Religion ‘Converted’ to Politics: NEW ERA OF SECULARIZATION…

By Sarkaritel December 24, 2014 14:04

Religion ‘Converted’ to Politics: NEW ERA OF SECULARIZATION…

Religion ‘Converted’ to Politics


By Dr S Saraswathi

(Former Director, ICSSR, New Delhi)

Parliament’s precious time has got entangled in the controversy over “ghar wapsi” (home coming) programme of thousands of Muslims and Christians to the Hindu fold by the RSS and its affiliate organisations, dropping crucial legislations on further economic reforms. The “reconversion” incidents across the country have evoked enormous political exchanges between the Government and Opposition. This reaction in Parliament confirms the actual and fabricated secular role of religion in Indian politics.

After the “shuddi” function held in Agra recently, where about 300 Muslims were re-converted, a series of programmes were planned to be carried out all over the country. An event scheduled to take place in Aligarh on Christmas Day, described as the “biggest ever conversion camp” has since been banned, and postponed. Pamphlets circulated in Aligarh seeking donations, admit that this was going to be a very costly affair amounting to Rs. 5 lakh per Muslim and Rs.2 lakh per Christian. Indeed, religious conversion in India has never been a question of belief or only of belief.

The idea and discussions on the incident of re-conversion persist to play politics. Opposition parties in the Rajya Sabha alleged that there was an “explosive situation” in the country due to conversions. In reality, people living far away from the trouble spots seem to be engaged in completing formalities to get their subsidies for cooking gas before the last date rather than supporting or opposing conversions. Indeed, they are blissfully ignorant of what is brewing in the politics of religion.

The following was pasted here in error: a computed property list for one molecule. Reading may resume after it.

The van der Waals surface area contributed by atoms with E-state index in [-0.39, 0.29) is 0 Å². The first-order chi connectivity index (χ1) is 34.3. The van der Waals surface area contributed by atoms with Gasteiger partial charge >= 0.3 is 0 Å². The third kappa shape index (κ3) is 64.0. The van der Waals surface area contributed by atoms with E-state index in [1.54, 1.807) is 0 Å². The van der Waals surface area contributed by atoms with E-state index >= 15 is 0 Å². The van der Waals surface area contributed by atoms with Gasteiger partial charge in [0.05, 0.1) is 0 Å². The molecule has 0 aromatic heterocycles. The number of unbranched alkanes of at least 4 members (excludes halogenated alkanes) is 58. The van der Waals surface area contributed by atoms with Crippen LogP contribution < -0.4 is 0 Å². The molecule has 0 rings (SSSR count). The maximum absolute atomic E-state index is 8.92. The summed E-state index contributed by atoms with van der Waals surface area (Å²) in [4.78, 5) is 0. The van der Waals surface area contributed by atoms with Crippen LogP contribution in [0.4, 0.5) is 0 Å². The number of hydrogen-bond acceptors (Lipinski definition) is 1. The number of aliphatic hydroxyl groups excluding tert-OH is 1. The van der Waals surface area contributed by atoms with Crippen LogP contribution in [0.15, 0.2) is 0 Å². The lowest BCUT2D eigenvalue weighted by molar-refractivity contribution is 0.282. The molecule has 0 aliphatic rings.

One’s religion is not solely a matter of faith; it has political significance. India escaped the attempts of Missionaries at Christianization in the days of the East India Company by the firm stand of the Company that it would “result in political unrest”. The Company adopted the policy of non-interference in the matters of religion. British Parliament considered the proposition for wholesale conversion of Indians as “absurd” – a clearly political decision.

Religious conversion is not a social event in India. It has more politics than religion in its implications and is discussed as the politics of conversions. Mass conversions, in particular, do not take place on genuine change of faith. Ambedkar’s call to Mahars to convert to Buddhism, for instance, was a secular political call. His conversion programme was one concrete component of his two-fold secular approach to achieve a very secular objective, namely, to promote the welfare of Harijans and to obtain preferential, statutory, political, and economic concessions. Periyar EVR tried to repeat it in Tamil Nadu. Both had secular objects and intentions that were inextricably intertwined with politics and required political action. As expected, they provoked political reactions.

We are in an era of secularization of religion itself – a novel feature of the sociology of religion. This is a global development and takes different forms in different parts of the world from Talibanism to terrorism.

The furore over “re-conversions” has turned favourable to the BJP to seek consensus on a national “Anti-Conversion” law – a long-standing demand of Hindu organizations and Hindu religious leaders. They are worried about losing their numerical strength to well-organized proselytizing activities of other, what they consider as “imported” religions.

What happened in Agra and elsewhere is claimed “re-conversion” as opposed to the clients’ earlier “conversion” by taking back those forcibly converted. It is called “ghar vapasi” programme. In Virat Hindu Sammelan held in Mumbai, several speakers were reported to have spoken against conversion, but supporting the programme, thus distinguishing re-conversion to the Hindu fold from conversion to other religions.